• I don’t think that’s exactly it. It says that if a foreign wrestler takes Japanese citizenship, the stable-master is not allowed to bring a new foreign wrestler in to take his place.

    It reminds me of soccer in Spain where I’m living right now. Brazilian legends like Ronaldo and Ronaldinho take out Spanish citizenship – this way their clubs like Real Madrid and Barcelona are able to hire additional foreign players and circumvent the league’s policy to limit the number of foreign players on each team. In Spain they have resigned to this abuse of the rules but it seems like Sumo in Japan has not…

    Personally, I do not agree with this rule. However, I can see the logic of the Sumo Kyokai. The problem is that you cannot clearly separate the people who are forced to take Japanese citizenship by their stable masters to keep their place in the stable from the people who genuinely want to become Japanese.

    — So intent or motive means you’re less of a Japanese citizen? I thought it was a matter of qualification. It’s a tough test to qualify, remember.

  • Every time I read your website Debito I am always impressed. You have lived in Japan, what almost 20 years? And you have been able to resist being sucked into believing Japanism and have not become an apologist for the status quo.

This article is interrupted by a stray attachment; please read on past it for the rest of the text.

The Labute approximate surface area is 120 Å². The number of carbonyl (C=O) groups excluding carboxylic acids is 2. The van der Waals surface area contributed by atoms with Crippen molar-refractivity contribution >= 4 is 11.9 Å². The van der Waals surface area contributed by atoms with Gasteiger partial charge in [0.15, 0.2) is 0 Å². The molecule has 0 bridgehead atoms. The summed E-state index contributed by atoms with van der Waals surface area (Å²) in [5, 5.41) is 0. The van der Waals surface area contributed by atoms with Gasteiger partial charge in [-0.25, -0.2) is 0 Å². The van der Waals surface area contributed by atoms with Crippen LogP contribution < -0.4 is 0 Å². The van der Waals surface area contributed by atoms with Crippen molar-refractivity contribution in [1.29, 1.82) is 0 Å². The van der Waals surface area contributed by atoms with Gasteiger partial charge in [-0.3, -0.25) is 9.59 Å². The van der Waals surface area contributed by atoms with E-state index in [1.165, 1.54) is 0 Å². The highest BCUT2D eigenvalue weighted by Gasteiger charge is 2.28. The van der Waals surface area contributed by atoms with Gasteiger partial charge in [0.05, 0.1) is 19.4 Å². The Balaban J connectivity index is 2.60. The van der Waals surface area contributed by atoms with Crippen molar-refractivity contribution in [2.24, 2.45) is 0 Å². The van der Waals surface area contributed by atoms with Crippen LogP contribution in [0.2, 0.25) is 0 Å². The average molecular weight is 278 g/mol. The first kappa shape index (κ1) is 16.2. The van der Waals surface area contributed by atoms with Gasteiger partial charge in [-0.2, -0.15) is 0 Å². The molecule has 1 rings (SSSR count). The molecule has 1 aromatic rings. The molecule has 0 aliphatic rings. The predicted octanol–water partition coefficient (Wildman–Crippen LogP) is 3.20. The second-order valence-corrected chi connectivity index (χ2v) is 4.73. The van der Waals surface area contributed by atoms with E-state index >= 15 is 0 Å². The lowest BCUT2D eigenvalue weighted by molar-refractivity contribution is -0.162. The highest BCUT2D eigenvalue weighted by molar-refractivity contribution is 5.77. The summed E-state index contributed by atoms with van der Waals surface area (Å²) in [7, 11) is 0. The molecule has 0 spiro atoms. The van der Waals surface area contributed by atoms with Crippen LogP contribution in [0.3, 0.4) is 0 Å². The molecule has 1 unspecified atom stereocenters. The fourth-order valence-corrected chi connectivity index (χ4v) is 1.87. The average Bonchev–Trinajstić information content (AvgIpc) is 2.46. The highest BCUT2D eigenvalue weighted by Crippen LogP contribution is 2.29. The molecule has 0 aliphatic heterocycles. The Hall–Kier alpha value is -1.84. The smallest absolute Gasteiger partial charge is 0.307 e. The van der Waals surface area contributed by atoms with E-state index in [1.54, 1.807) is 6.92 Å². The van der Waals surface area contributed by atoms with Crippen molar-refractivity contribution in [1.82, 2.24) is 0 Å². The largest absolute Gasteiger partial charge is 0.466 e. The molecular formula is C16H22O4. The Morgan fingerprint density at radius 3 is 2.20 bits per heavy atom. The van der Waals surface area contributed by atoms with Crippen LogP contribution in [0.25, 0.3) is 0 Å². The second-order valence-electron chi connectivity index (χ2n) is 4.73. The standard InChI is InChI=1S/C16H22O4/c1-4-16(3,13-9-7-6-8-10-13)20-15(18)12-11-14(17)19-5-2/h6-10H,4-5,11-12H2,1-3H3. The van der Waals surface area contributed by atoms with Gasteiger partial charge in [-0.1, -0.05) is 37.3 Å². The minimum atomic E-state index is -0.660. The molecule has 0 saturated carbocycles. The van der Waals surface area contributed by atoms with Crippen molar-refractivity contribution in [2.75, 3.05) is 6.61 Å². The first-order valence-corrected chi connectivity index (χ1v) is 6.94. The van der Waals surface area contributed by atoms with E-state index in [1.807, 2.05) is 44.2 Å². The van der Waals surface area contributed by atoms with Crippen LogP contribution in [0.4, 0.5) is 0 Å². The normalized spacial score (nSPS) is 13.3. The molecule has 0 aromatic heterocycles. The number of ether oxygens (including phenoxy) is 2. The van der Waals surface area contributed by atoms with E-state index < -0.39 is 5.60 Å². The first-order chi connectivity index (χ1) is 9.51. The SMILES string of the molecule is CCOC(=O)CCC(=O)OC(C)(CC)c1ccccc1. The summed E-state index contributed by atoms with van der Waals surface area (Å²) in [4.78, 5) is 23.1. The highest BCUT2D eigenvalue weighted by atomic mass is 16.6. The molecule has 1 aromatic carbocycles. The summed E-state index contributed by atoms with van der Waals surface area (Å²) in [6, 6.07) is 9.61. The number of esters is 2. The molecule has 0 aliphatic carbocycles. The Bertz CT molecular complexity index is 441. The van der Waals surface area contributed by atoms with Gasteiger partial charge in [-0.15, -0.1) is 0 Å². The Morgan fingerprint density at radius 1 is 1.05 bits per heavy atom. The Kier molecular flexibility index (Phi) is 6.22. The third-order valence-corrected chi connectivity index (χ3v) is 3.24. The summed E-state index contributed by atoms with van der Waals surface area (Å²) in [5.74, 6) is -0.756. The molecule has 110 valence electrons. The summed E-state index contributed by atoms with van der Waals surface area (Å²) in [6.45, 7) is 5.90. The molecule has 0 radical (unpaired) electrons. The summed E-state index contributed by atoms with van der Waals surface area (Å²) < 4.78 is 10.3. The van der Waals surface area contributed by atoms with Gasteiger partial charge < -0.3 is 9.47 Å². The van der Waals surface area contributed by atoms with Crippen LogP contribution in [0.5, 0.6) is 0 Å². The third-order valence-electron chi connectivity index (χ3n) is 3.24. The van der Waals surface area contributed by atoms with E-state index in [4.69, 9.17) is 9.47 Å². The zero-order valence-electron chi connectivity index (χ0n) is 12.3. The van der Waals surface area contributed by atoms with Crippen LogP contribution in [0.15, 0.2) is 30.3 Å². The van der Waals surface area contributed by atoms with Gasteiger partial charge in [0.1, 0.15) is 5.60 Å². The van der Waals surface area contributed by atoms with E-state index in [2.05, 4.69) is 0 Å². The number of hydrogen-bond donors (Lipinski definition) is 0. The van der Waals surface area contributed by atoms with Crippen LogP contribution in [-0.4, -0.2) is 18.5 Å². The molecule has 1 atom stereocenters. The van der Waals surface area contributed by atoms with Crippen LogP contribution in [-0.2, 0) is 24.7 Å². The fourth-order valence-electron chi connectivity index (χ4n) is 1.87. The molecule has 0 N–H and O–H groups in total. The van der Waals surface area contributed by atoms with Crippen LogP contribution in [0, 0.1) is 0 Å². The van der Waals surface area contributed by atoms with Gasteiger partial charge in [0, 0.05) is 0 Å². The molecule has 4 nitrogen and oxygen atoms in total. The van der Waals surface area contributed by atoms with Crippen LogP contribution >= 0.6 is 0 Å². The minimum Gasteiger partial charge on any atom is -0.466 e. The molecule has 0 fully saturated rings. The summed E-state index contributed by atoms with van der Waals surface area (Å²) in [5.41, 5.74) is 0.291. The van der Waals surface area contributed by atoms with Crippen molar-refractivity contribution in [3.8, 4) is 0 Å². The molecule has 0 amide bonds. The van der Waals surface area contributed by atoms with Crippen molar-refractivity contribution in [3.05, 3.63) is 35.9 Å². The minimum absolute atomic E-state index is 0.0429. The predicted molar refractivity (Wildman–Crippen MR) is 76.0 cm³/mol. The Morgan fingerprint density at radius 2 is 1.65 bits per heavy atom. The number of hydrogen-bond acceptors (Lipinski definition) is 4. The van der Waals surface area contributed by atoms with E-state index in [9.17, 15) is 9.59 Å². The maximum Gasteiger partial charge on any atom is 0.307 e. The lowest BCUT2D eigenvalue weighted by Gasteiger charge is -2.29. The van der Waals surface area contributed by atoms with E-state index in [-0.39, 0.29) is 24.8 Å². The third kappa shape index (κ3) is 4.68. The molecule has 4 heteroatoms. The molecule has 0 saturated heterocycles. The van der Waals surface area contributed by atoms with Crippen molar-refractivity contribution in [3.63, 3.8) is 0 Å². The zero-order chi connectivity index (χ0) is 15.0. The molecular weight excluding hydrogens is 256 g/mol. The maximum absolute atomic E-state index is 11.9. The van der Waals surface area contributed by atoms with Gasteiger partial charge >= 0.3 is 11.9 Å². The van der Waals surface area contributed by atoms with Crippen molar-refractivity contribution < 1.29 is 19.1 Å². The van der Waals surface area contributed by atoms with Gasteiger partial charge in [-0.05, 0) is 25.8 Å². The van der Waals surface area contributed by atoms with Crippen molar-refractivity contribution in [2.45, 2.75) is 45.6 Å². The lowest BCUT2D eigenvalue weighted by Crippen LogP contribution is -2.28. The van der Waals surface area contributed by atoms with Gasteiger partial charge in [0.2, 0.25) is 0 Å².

I am really surprised to hear this about the sumo wrestler association. I have seen sumo wrestlers of many varied nationalities. I think the top guy for awhile was born in Hawaii? I took this as a sign of Japan being an open and tolerant country, much like western nations.

    I get the feeling Japan is turning back the clock and going back into isolation much like before Commodore Perry forced Japan to become part of the world. On a side note in Yokohama, they sell plush toy dolls shaped like a black boat with menacing eyes to represent the gun ship that Perry sailed on. I guess not even Perry can live down being a foreign barbarian after 200 years.

    — I’ve lived in Japan 23 years.

  • @Alexander
    The difference is that Ronaldinho and Ronaldo didn’t have to give up their Brazilian passports, so you can make the argument that they’re “abusing the rules”. Getting a Japanese passport means “burning the ships” after 2 (or was it 3?) years, and so I doubt anyone would do it purely for the sport. These people are in for the long haul, not for piles of cash they can take back home.

    Either way, if that was their concern, they could make the rule specifically for recently naturalized wrestlers. For example, having them count toward the “foreigner count” for a few years, after which the stable can bring in another foreigner. Even that is undesirable, but at least it wouldn’t be outright racist. But as the quote shows, they don’t want to be “overrun” by NJ, whatever that means.

  • I think a lot of sports organizations have some kind of rules like this- in Canada, the Canadian Football League restricts how many imported players (read ‘Americans’) are allowed on each team. Similarly, Japanese pro baseball does the same thing.

    However, those leagues also have provision for long term foreign players to be removed from that category after a certain period of service- Bobby Rose comes to mind in baseball. For it to apply to naturalized citizens is AFAIK unprecedented.

  • debito,

    im sorry but i cant resist
    i think there is a loud clamour for you to be seen in a mawashi…